5-30 Aug (not 17)
2050 (2220) @ C aquila, Johnston Terrace
Review by Danielle Farrow.
The five courtesans of this play stem from different eras and cultures and are each clever in their own varying ways. Seductive as this production is, it does not provide the titillation some seeking tickets might be after, but is rather a densely-written, witty play that explores relationships between men and women along with roles and freedom in society.
The staging is minimal in appearance, and the more an actress wears, the less convincing the costume, but the writing and performances create an engaging world full of humour, intelligence and competition. Venus – Claire-Monique Martin starting proceedings with an apt rendition of Purcell’s ‘She Loves and She Confesses Too’ – has re-fleshed these five tantalising creatures of the bedroom (and elsewhere) to entertain and explore.
Nell Gwynn and T’zu-Hsi, the Dragon Lady, are very well characterised in both writing (by director Sarah Blake) and acting. Ava Lynn Koh brings a powerful physicality and energy to the role of the concubine who became Empress, and Georgina Panton embodies Charles II’s famous mistress with verve, great comic timing and panache. Poet Veronica Franco is presented quite intriguingly, but she is not particularly marked out in her speech by the writing, which one would expect given her particular talent had much to do with her intelligence and way with words. Also, while actress Emma Kate Baxter has a fine stage presence and is very clear, she could benefit from a little more subtlety and variation in her manner. ‘Skittles’ (Victorian courtesan Catherine Walters) and Cora Pearl were of the same era and their rivalry develops an aspect in this production which is somewhat trite, but both are very interesting, even alluring, and tell their stories well – except for a rather laughably executed fight scene. Jennifer Laine as Skittles controls the stage with fashionable aplomb to go with her riding crop, and Natasha White as bejewelled Pearl strides well, with power and coquetry, through the pride and pain of her story.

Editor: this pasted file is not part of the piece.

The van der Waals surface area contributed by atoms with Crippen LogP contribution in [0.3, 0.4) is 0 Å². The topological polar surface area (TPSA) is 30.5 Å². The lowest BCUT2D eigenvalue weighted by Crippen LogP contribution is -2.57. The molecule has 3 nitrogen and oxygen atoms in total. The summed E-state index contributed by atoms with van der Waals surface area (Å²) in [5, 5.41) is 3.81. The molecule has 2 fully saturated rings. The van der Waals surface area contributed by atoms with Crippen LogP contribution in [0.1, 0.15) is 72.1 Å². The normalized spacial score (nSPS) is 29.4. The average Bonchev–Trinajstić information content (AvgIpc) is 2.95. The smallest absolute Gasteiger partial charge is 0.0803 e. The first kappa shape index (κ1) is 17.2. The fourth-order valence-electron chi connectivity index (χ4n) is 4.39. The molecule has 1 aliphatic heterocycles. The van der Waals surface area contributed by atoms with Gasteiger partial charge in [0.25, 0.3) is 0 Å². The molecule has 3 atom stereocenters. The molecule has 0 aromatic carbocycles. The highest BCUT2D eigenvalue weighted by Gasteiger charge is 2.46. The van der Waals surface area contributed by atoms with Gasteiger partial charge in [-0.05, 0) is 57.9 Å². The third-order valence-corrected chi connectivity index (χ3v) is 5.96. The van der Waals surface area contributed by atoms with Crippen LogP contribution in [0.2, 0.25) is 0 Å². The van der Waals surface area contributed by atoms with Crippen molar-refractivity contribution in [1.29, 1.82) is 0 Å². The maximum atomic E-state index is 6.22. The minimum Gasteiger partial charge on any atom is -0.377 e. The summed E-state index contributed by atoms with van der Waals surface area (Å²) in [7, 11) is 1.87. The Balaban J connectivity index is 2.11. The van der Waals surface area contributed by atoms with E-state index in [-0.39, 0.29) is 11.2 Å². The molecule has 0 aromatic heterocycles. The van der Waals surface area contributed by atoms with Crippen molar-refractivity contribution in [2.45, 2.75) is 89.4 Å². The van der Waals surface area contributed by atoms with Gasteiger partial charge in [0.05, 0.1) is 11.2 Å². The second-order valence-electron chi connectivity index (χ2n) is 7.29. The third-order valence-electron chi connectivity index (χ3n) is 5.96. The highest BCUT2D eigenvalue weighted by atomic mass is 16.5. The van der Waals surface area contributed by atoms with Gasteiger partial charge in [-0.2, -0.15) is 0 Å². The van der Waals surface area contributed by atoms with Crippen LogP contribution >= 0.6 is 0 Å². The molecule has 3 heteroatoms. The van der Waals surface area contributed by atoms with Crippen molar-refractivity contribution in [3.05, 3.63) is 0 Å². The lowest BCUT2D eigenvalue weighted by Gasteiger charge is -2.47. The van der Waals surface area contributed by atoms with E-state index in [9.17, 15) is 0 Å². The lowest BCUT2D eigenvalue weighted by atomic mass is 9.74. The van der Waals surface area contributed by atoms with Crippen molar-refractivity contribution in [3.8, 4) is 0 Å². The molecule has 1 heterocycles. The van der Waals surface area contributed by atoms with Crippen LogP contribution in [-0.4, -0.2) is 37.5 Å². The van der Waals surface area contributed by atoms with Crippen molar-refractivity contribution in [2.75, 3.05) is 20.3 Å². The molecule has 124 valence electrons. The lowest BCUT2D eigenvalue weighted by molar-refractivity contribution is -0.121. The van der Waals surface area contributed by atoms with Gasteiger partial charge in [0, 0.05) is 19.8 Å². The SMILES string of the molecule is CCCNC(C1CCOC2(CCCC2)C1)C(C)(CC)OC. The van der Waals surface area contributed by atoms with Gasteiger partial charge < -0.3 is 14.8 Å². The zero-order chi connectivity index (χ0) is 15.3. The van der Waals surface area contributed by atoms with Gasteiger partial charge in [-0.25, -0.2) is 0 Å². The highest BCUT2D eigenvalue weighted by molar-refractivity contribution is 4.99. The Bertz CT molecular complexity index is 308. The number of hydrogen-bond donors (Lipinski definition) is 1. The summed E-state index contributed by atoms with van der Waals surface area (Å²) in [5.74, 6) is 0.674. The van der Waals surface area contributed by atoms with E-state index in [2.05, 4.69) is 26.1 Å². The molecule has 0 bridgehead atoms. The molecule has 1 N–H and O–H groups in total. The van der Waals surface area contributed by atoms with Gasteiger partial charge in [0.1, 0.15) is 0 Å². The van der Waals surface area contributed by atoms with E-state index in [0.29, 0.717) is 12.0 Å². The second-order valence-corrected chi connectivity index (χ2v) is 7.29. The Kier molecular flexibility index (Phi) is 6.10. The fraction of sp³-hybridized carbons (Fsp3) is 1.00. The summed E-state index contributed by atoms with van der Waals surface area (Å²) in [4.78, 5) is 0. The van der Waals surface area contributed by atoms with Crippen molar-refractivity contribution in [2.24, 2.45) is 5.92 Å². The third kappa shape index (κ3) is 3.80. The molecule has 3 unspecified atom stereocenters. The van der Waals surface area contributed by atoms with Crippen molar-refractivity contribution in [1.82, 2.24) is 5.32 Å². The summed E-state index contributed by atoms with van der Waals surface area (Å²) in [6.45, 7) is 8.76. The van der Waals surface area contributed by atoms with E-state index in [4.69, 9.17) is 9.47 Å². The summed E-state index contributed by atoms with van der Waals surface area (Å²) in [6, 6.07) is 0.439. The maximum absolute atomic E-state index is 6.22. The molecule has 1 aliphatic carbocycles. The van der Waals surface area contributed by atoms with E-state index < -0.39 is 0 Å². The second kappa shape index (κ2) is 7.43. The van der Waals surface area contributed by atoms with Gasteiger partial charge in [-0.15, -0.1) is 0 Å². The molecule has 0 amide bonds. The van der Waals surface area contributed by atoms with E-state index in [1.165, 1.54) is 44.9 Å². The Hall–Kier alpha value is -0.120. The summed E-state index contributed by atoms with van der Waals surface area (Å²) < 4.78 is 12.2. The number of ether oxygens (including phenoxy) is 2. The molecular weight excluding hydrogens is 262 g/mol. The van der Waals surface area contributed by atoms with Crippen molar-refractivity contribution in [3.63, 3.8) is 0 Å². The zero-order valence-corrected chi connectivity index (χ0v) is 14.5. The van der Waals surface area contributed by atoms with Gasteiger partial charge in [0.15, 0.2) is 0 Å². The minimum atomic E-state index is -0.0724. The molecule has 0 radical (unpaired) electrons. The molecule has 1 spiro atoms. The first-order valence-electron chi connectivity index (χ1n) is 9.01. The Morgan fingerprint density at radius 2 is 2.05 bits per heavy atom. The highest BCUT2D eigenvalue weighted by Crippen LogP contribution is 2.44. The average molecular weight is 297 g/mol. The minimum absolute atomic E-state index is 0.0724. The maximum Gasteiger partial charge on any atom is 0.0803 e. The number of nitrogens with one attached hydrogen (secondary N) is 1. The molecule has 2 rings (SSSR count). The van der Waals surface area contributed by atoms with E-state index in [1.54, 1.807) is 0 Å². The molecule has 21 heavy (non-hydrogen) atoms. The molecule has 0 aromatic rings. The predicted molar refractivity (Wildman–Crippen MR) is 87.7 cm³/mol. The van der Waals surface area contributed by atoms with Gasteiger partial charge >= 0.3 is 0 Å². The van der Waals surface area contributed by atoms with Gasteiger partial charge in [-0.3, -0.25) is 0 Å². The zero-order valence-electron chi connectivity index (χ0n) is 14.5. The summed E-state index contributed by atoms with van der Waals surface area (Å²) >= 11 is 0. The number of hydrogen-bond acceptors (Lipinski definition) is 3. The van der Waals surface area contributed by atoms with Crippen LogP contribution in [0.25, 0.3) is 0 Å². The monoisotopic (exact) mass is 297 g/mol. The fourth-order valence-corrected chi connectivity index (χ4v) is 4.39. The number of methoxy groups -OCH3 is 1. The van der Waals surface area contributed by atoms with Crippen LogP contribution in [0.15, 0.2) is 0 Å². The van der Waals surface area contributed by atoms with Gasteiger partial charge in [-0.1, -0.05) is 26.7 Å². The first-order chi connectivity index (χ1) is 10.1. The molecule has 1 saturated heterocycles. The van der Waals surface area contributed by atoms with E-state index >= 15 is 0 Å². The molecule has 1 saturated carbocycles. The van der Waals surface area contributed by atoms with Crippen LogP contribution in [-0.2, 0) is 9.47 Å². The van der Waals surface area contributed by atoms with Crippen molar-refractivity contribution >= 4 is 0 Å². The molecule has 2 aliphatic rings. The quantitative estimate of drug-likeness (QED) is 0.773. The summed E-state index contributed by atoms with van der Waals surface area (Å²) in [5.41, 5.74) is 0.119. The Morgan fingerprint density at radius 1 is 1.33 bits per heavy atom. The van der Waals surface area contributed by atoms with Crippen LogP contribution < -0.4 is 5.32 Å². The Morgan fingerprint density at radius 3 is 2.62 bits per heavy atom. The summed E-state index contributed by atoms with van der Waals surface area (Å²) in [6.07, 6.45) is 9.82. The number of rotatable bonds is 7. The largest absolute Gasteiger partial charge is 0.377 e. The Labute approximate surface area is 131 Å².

The intensity in the writing is alleviated by wit, bawdy humour, and direction which has the actors echoing, supporting and prodding each other, however the piece does start to feel long, not helped by increasing heat in the venue. This aside, Five Clever Courtesans is a very interesting play, entertaining and thought-provoking, and, yes – sexy.
Ticket information is available on the Fringe website.